Could the initital responses to the Bitcoin White Paper have come from Satoshi himself? This researcher believes so

Researcher Gerald Votta thinks he may have unearthed Satoshi Nakamoto’s identity based on interactions between two individuals and their “eerily” similar characteristics.
The suspect – James. A. Donald, interacted with Nakamoto via email and both have the same credentials and use of language.

Since the creation of Bitcoin by anonymous creator Satoshi Nakamoto, theories about his identity have been constantly mushrooming.

Dorian Satoshi Nakamoto, Hal Finney, Nick Szabo, Elon Musk, and even Craig Wright have been known contenders. Of all these, Wright has been the most outspoken and self-proclaimed Satoshi.

Now, new evidence has surfaced that Satoshi is likely to be anonymous Canadian cryptographer James A. Donald. On Wednesday, Quantum Economics’ Director of Gamefi Research Gerald Votta published this theory following months of research.

The first of the circumstantial evidence connecting the two is the reply to the Bitcoin White Paper in 2008. Votta says his interest is piqued by the “almost instantaneous” timing of Donald’s reply. He further explains:

If you look at the timing, Donald comments like minutes after the Bitcoin White Paper is put up and asks such a specific question to Satoshi — How could you read the White Paper, analyze it, and come up with this amazing scaling question in like three minutes? It’s almost impossible.

Links between Satoshi and James Donald

Notably, this ‘speedy reply’ theory stood out in 2014 but was disputed by arguments of timestamp variation and time zone differences. Votta says he considered all this, but his evidence “speaks for itself.”

This “very suspicious” thread of events, as Votta calls them, drove him to “look further into his [Donald’s] life.” The researcher notes that Donald was well versed in computers, programming, cryptography, economics, history, and law – characteristics which Satoshi himself may have heard. But what stood out most was the use of words from both Donald and Satoshi.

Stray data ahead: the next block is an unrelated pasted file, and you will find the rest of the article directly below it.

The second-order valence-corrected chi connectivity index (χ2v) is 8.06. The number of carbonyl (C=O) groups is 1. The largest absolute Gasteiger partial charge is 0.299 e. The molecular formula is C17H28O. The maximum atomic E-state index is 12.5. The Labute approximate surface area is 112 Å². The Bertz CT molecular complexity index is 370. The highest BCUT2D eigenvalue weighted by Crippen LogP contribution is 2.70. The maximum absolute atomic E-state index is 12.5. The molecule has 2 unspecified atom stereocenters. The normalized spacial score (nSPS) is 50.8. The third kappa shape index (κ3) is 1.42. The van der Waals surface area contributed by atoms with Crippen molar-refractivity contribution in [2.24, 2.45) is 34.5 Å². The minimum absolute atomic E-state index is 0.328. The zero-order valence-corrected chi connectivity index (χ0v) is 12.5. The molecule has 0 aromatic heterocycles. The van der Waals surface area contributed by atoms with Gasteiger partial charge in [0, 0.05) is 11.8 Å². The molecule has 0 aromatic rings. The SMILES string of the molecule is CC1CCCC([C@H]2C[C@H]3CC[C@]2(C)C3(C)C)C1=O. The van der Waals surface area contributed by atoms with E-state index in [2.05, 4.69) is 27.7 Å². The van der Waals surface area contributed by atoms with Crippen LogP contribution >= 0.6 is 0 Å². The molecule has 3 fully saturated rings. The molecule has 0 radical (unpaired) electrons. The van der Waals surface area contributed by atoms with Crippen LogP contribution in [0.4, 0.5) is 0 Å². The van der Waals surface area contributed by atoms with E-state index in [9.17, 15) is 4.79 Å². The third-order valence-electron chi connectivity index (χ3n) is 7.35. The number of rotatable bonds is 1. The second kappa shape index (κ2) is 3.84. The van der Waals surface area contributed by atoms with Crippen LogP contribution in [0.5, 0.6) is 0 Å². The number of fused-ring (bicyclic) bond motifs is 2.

About two decades ago, Donald published details of a software program he named ‘Crypto Kong’ on an e-cheque website. The program utilizes elliptic curve cryptography to sign documents electronically. In Votta’s opinion, this program “is eerily familiar to the foundational basis of Bitcoin.” Crypto Kong “is Bitcoin incarnate,” he adds.

Additionally, Donald used the email james@echeque.com for this website – am email which messaged Satoshi at least once, according to Votta. Even more, Donald’s digital signature present on the echeque website matches that sent to Satoshi up to the thirty-fourth character. So why would Satoshi converse with himself using two different addresses? Votta says this was a ruse to “maintain anonymity and to spark contrarian views on Bitcoin.”

Side notes

On top of that, the pair expressed excellent command of North American English, indicating they likely originated from a former British colony. Both also had peculiar use of the word “Chaumian” – Donald used it in an email in 2003, same as Satoshi in 2009.

Votta concludes with this:

“he odds of two individuals having these same credentials, a clear grasp of North American language and culture, and sharing almost the same White Paper is astronomically low.

Votta’s team says this research piece has been their most popular to date. Consequently, it has brought “incredible feedback from industry vets.”

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